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Wednesday, 05 October 2011 20:27

Concert review: Yuck (with Porcelain Raft) dazzles with indie noise-rock at the Firebird, Tuesday, October 4

Concert review: Yuck (with Porcelain Raft) dazzles with indie noise-rock at the Firebird, Tuesday, October 4 Andrés Romanos
Written by Nathan Brand

The pre-show rock tunes were pulsing from the ceiling speakers. The sparse crowd sat mingling among the booths at the Firebird and barely noticed as Mauro Remiddi, the lone member of opening act Porcelain Raft, meandered to his microphone.

As the heavy delay and reverb-drenched sounds of his baby-blue guitar filled the space, the layered ambience caused a certain hush to fall about the room. Now intrigued, the congregation stood at almost religious attention as the vocals began to soar in a manner recalling the emotive groans and angelic range of a young Thom Yorke.

As if the calm before the storm, the airy vibe of the set opener was followed by a thundering bass beat launched forth from the drum machine to his right. "Could you all please be quiet," joked Remiddi between songs, continuing to stare down the mic stand. "I'm trying to tune." And aside from the crowd's much appreciative applause, the room obliged. On the last song Remiddi finally raised his attention, but only to stare intently at the back wall as he sang the closing chant of "Tip of Your Tongue" before graciously slinking off the stage.

The canned music played on throughout the venue as the crowd began to mingle again. The members of Yuck hurried in through the main entrance loaded with bags of food and disappeared to their room. A piece of white fabric was hung in back of the stage that read "YUcK" in black brushed lettering. The Y was drawn like a chicken foot with its toes pointed straight up to the sky.

Arriving on a darkened stage, the band took their positions and let the feedback frenzy begin. The multi-colored stage lights started to glow as the group initiated a saturated noise-rock intro that transitioned into their hit "Holing Out."

Lead vocalist and guitarist Daniel Blumberg, with his thin build and curly hair, looked like a young Dylan in denim as he strummed his SG and lazily delivered the lyrics from stage right. In the middle stood bassist Mariko Doi, swaying from side to side as her eyes remained hidden behind her long black bangs, occasionally offering up sweet backing vocals. Max Bloom was helming the chaotically-orchestrated lead guitar work on stage left via a unique Fender Jazzmaster. With electric tape over the guitar's switches and a High Life atop his Orange amp head he also lent vocal support to the group.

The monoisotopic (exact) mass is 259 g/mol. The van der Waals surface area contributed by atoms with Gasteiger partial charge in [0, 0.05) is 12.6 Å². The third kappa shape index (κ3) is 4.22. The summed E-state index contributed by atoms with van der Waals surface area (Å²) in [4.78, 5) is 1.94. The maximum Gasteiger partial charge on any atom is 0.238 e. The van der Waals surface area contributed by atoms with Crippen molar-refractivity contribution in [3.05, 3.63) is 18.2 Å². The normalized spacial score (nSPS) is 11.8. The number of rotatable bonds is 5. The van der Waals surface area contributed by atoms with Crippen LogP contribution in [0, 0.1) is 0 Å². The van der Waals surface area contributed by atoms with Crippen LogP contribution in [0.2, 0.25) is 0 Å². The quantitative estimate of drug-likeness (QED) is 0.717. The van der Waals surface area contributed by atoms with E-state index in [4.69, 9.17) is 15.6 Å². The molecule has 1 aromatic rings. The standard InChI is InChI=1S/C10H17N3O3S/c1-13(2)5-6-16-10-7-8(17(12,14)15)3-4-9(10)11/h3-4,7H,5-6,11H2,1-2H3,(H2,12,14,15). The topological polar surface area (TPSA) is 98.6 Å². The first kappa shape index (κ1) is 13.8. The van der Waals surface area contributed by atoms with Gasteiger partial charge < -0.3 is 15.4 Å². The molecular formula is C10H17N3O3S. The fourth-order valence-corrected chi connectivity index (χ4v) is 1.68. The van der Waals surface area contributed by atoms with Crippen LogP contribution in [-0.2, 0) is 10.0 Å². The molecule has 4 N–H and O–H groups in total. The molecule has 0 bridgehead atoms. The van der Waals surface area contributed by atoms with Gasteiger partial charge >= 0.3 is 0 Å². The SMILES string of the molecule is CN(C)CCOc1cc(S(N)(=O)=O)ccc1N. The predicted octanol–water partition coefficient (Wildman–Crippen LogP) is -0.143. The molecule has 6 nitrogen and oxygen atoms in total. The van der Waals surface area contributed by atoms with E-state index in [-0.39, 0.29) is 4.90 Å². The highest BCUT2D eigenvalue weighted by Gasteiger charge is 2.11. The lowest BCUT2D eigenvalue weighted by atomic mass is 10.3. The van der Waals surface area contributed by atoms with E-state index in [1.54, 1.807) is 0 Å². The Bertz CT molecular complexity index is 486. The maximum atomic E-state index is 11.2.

Seated in the back, though hardly subtle, was drummer Jonny Rogoff sporting a white-guy afro capable of putting disco's finest to shame. Following Rogoff's beats from full-throttle punching to soft and straight forward, Yuck performed a jangly shoegaze set that careened through the whole of their self-titled debut album. Blumberg, in his thick London accent, told those gathered that this was not actually a concert, but in fact "a party for Jerry," as he thanked their new found friend for directing them to a most delicious deli.

Vocal support from the audience came as the band began playing crowd favorite, "Georgia." Heads nodded and legs bounced along to the chorus. The much more subdued "Suicide Policeman" followed the upbeat sing-along as the single guitar strums laden with heavy vibrato soaked in to the crowd like a final breezy beach sunset. Moving down the setlist, the band continued uninterrupted until they announced a new song. Doi began the tune, laying into a bass line reminiscent of Kim Deal. In fact, the whole jam was rather Pixies-esque, aside from Blumberg's subdued British vocals.

Following the audiences eager applause, Blumberg, who handled basically all spoken aspects of the performance, offered up his condolences for the recent defeat suffered by the Cardinals before Bloom began the gorgeous slide guitar intro to "Suck." As the smooth-skating melody seeped into the bones of the plaid and jean-clad, which by now comfortably filled the venue, the most aggressive display of angst from Blumberg came as he sang the song's second verse: "The edge of heaven is the edge of hell and that's what it felt like at the bottom of the wishing well."

Upon announcing their final song of the evening the band began a whirring beehive of feedback and familiar fuzz as they slid into the album's most lengthy track, the seven-minute psychedelic sway of "Rubber." The group watched, eyes straight ahead as the crowd sang along with the song's repeated question "Should I give in?" before catapulting into a tornado of sound. Bloom and Blumberg collapsed to the stage, manipulating their pedals to create an oscillating outro that shrieked from the speakers as the band shyly waved farewell.

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